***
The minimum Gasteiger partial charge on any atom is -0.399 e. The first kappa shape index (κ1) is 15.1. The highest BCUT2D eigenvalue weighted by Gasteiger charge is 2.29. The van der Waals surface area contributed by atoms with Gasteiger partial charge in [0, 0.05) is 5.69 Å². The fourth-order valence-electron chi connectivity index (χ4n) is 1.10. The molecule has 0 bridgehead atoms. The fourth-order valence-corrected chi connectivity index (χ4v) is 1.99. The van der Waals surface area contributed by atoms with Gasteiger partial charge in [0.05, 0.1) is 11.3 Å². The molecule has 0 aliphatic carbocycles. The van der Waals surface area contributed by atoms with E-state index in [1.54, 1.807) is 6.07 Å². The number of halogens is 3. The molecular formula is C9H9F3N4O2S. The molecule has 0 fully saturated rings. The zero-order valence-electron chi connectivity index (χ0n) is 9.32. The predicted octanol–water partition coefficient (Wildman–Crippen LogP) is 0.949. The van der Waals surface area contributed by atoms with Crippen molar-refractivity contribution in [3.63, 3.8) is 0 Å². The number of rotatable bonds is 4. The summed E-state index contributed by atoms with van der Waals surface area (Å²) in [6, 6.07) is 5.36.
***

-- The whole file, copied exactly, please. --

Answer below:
The minimum Gasteiger partial charge on any atom is -0.399 e. The first kappa shape index (κ1) is 15.1. The highest BCUT2D eigenvalue weighted by Gasteiger charge is 2.29. The van der Waals surface area contributed by atoms with Gasteiger partial charge in [0, 0.05) is 5.69 Å². The fourth-order valence-electron chi connectivity index (χ4n) is 1.10. The molecule has 0 bridgehead atoms. The fourth-order valence-corrected chi connectivity index (χ4v) is 1.99. The van der Waals surface area contributed by atoms with Gasteiger partial charge in [0.05, 0.1) is 11.3 Å². The molecule has 0 aliphatic carbocycles. The van der Waals surface area contributed by atoms with E-state index in [1.54, 1.807) is 6.07 Å². The number of halogens is 3. The molecular formula is C9H9F3N4O2S. The molecule has 0 fully saturated rings. The zero-order valence-electron chi connectivity index (χ0n) is 9.32. The predicted octanol–water partition coefficient (Wildman–Crippen LogP) is 0.949. The van der Waals surface area contributed by atoms with Crippen molar-refractivity contribution in [3.63, 3.8) is 0 Å². The number of rotatable bonds is 4. The summed E-state index contributed by atoms with van der Waals surface area (Å²) in [6, 6.07) is 5.36.